Referring to FIG. 1 there is schematically illustrated a block diagram of the receiving section in a cellular radiotelephone. In the embodiment shown, an RF-signal (RFIN) containing a desired channel signal (fc) and neighboring channel signals (fa, fb) is connected to the input amplifier 1 and then to a first mixer 2. The mixer 2 also receives a local oscillator signal 1.LO from a first local oscillator 10. The mixer 2 outputs a first intermediate frequency signal 1.IF to the bandpass filter 4 and to the second mixer 5. The second mixer 5 also receives a second local oscillator signal 2.LO from a second local oscillator 12. The mixer 5 outputs a second intermediate frequency signal 2.IF to the bandpass filter 7 and to the FM-detector 8, which outputs a signal OUT to further circuits of the radiotelephone.
FIG. 2a shows the present invention with wide channel spacing, i.e., 30 kHz. As an example, some channel signals fa, fb and fc with wide channel spacing, i.e., 30 kHz, are shown. The RF-signal (RFIN) is, in this example, 855 MHz. The first oscillator signal 1.LO is 900 MHz. The first IF-signal 1.IF is derived by mixing RFIN with 1.LO, and thus has a center frequency of 45 MHz, e.g., 900 MHz-855 MHz (as discussed below). The bandpass filter 4 has a bandwidth bw=30 kHz (FIG. 2e), which effectively passes only the desired channel signal fc to the next stage. The frequency of the second oscillator is here 44.545 MHz, whereby the center frequency of 2.IF is 0.455 MHz, e.g., 45 MHz-44.545 MHz (as discussed below). In the same manner, the second stage passes only the desired channel FC in the second IF-signal 2.IF. In this operation there is no offset of the local oscillator frequencies.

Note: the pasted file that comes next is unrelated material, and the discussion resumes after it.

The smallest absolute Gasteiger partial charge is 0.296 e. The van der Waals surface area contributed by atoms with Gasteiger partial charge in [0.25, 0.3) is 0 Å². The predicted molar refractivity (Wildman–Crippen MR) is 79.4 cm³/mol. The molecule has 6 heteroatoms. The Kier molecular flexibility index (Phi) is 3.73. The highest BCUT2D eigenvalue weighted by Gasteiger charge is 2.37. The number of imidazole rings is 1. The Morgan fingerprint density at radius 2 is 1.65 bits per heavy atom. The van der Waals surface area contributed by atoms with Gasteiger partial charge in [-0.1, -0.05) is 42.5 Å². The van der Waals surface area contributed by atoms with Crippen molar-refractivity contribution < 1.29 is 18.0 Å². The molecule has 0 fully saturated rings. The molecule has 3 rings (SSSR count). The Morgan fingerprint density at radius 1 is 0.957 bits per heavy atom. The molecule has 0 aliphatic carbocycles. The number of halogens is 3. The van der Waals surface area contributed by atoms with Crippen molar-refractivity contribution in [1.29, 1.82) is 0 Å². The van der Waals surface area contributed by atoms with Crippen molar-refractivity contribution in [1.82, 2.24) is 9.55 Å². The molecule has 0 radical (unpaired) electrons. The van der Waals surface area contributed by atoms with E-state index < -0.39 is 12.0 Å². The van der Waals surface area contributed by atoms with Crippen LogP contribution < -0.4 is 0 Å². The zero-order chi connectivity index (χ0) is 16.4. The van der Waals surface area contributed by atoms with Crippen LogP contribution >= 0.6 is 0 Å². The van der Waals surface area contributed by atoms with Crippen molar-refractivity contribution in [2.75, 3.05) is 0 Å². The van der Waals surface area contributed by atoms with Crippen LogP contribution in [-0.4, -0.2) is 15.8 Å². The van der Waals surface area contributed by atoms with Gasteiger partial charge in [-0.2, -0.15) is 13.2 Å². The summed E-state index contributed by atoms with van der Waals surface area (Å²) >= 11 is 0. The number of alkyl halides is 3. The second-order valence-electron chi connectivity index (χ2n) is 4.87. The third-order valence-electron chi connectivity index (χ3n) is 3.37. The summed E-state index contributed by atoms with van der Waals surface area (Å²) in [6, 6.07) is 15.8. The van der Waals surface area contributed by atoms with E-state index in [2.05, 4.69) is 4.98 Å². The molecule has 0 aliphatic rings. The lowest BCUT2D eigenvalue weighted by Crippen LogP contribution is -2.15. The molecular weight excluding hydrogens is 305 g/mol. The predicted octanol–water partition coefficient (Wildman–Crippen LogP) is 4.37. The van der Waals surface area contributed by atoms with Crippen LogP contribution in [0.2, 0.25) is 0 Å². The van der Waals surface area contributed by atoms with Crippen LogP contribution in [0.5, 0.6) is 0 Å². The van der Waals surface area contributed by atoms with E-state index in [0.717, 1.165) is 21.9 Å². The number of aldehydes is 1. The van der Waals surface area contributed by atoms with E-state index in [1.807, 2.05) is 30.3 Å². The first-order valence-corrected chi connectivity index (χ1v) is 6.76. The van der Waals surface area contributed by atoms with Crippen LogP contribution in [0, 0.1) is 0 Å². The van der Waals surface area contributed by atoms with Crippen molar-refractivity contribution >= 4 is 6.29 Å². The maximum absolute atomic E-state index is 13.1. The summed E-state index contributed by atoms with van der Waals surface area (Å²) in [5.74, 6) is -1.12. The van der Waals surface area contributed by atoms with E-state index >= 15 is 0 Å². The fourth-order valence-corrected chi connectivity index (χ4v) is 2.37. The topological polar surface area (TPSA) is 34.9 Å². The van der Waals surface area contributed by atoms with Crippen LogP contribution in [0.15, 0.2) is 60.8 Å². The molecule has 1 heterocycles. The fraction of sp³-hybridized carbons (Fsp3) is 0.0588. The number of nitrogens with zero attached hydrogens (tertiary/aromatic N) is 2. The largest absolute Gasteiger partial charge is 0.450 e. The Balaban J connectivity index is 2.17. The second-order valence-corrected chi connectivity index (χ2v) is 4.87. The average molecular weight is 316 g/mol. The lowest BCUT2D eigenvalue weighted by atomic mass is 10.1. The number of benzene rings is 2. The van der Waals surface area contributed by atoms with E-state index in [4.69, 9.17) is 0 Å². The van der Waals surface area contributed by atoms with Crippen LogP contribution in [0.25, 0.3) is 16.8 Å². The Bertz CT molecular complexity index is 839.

The signal frequencies are related to each other according to the following general expressions:
FIG. 2b shows a second example of the present invention with narrow channel spacing, i.e., 10 kHz. Ordinarily, the three channels fa, fb, fc would pass through the 30 kHz first bandpass filter 4, because they are narrowly spaced. Correspondingly, the three channels FA, FB, FC would pass through the second bandpass filter 7, making correct FM-detection of the desired channel fc/FC impossible. The prior art solution to this problem is to introduce new filters with narrower bandwidths, i.e., about 10 kHz, instead of the broad bandwidth filters 4 and 7.